Healthcare Professionals

Social Work: Debunking Myths and Embracing the Impact

For National Social Work Month, Kristen Hopper, a licensed clinical social worker for the Chapters Health Centers for Wellbeing, debunks the myths about social workers and discusses the fields where they make a difference.

social work

March is Social Work Month, a great time to celebrate the wonderful profession of social work and the amazing social workers at Chapters Health System. According to the National Association of Social Work (NASW) Code of Ethics, “The primary mission of the social work profession is to enhance human well-being and help meet the basic human needs in all people, with particular attention to the needs and empowerment of people who are vulnerable, oppressed, and living in poverty.”

The field of social work is competitive, dynamic and constantly changing. However, despite the importance of skilled social workers today, there are a variety of unsubstantiated myths that surround the field. Let’s take a moment to dispel these myths and shed light on the impact social workers have in many fields, including hospice.

Myth: Social workers only separate children from their families.

You can find social workers in many government agencies, including ones that deal in domestic family issues that impact the lives of children. However, these agencies prioritize the safety and well-being of children first. Removing them from their family is never the goal. They work tirelessly to provide families with resources and support to overcome challenges and create a nurturing environment for their children. Child removal is always considered a last resort.

Myth: Social workers intrude in people’s lives:

This misconception suggests that social workers meddle and invade the lives of individuals and families without their consent. This is false. Like many professions, social work includes a framework of ethical guidelines and respect for personal autonomy. They collaborate with individuals and families, offering guidance, support and resources to help them overcome challenges and improve their well-being.

Myth: Anyone can call themselves a social worker.

Contrary to widespread belief, not just anyone can call themselves a social worker. In the United States, social work is a regulated profession that requires a specific educational background and licensure. You must hold at least a bachelor’s degree in social work (BSW) to practice, and many pursue advanced degrees such as a master’s degree (MSW) to enhance their skills and knowledge.

Myth: Social work is a depressing field.

One of the most pervasive misconceptions is that it is a depressing and hopeless profession. While it is true that social workers often deal with challenging situations and vulnerable populations, their work is far from hopeless. They can positively impact individuals, families and communities, helping them overcome adversity and improve their lives.

Myth: social workers work in government agencies.

You can find social workers in many different fields and settings. They work in mental health clinics, rehabilitation centers, senior centers, private practices and hospitals. You can also find social workers in the hospice setting. Like many other social workers, those in hospice are clinically licensed professionals who provide clients and patients with the resources they need to improve quality of life.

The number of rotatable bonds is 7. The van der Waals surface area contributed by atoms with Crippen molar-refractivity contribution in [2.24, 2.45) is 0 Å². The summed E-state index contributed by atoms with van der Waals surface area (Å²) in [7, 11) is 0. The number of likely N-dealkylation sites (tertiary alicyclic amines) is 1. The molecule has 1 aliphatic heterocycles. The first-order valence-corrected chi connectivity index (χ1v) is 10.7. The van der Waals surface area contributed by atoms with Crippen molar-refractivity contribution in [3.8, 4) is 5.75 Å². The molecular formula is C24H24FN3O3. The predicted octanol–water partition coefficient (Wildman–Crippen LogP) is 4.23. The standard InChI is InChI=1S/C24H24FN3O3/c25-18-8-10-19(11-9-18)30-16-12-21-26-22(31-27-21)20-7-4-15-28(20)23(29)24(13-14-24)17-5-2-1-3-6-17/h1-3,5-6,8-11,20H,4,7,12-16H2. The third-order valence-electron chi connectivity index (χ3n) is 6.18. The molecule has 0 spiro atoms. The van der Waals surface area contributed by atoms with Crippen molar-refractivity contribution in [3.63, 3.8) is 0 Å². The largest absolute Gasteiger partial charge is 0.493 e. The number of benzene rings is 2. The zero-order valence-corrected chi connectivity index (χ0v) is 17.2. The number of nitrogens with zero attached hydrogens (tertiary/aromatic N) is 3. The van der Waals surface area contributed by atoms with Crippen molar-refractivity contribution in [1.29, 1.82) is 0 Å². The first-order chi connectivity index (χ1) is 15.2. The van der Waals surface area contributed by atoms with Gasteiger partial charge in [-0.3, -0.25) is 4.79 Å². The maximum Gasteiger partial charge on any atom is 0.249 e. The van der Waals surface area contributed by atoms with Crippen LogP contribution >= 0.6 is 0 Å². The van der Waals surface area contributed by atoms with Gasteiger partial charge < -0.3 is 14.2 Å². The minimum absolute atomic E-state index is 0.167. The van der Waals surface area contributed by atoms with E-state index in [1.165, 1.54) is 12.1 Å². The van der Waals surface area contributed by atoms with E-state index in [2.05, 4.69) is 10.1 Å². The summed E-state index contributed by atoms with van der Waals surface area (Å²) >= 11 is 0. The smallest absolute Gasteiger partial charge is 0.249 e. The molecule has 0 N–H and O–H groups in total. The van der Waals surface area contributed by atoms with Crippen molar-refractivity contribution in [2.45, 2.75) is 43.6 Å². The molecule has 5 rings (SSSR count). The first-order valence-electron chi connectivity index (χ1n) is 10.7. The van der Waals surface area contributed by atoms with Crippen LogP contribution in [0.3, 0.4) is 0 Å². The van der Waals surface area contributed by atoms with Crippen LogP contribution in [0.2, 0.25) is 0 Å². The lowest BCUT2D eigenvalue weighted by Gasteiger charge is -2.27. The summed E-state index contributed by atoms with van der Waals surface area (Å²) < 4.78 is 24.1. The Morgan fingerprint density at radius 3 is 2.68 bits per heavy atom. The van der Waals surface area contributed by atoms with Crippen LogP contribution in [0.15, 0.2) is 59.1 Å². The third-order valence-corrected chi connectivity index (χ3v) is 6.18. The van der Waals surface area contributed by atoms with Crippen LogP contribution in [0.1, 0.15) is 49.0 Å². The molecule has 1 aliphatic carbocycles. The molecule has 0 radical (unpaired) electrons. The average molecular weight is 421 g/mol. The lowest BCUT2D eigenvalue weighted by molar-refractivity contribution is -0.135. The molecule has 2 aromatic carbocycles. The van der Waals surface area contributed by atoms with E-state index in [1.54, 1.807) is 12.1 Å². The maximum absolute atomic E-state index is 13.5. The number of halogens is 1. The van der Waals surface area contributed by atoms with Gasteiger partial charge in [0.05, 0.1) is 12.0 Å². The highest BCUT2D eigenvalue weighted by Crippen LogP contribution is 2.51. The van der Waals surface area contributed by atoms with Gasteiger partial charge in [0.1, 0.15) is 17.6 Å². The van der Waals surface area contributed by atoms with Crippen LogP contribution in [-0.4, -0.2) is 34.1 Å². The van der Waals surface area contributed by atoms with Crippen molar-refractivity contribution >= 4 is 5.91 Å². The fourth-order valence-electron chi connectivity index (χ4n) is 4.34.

Myth: Social workers are underpaid.

This common belief is far from the truth. Social workers play an integral role in society and are fairly compensated for their work. While their salaries vary depending on their specific fields and locations, they often receive competitive salaries and benefits that reflect their significant contributions.

Myth: There is no career progression in social work.

This field offers numerous opportunities for career growth. You can specialize in various areas such as mental health, child welfare, healthcare and much more. You can pursue advanced degrees, certifications and leadership roles, expanding your career horizons and increasing its impact.

If you consider this career, here are a few tips to help:

  • Do your research – learn more about the diverse roles and settings to gain a better understanding of the possibilities and opportunities.
  • Talk to a social worker! Learn more about their experiences and insights in the field. I LOVE talking about the work I do.
  • Volunteer or intern – gain firsthand experience in social work at organizations that align with your interests.

Before embarking on your career, it is important to consider a few additional factors:

  • Self-care – social work can be emotionally demanding, so it is crucial to prioritize self-care and establish healthy coping mechanisms.
  • Continuing education – this is a constantly evolving field, and staying updated on research, best practices and new developments is essential.
  • Networking – building professional connections can open doors to new opportunities and provide ongoing support throughout your career.

By dispelling these misconceptions, we can foster a greater understanding and appreciation for the invaluable work that social workers do. If you’re interested in learning more about social work, or how Chapters Health System supports the community, please explore our website for more information.

Our Centers for Wellbeing are committed to serving the needs of the community including patients, families, caregivers, health providers and partners.

For more information, please call our helpful Centers for Wellbeing team at 866.280.9355.

Posted on March 12, 2024 By Kristen Hopper, LCSW, QS Kristin Hopper is a licensed clinical social worker for the Cornerstone Centers for Wellbeing.

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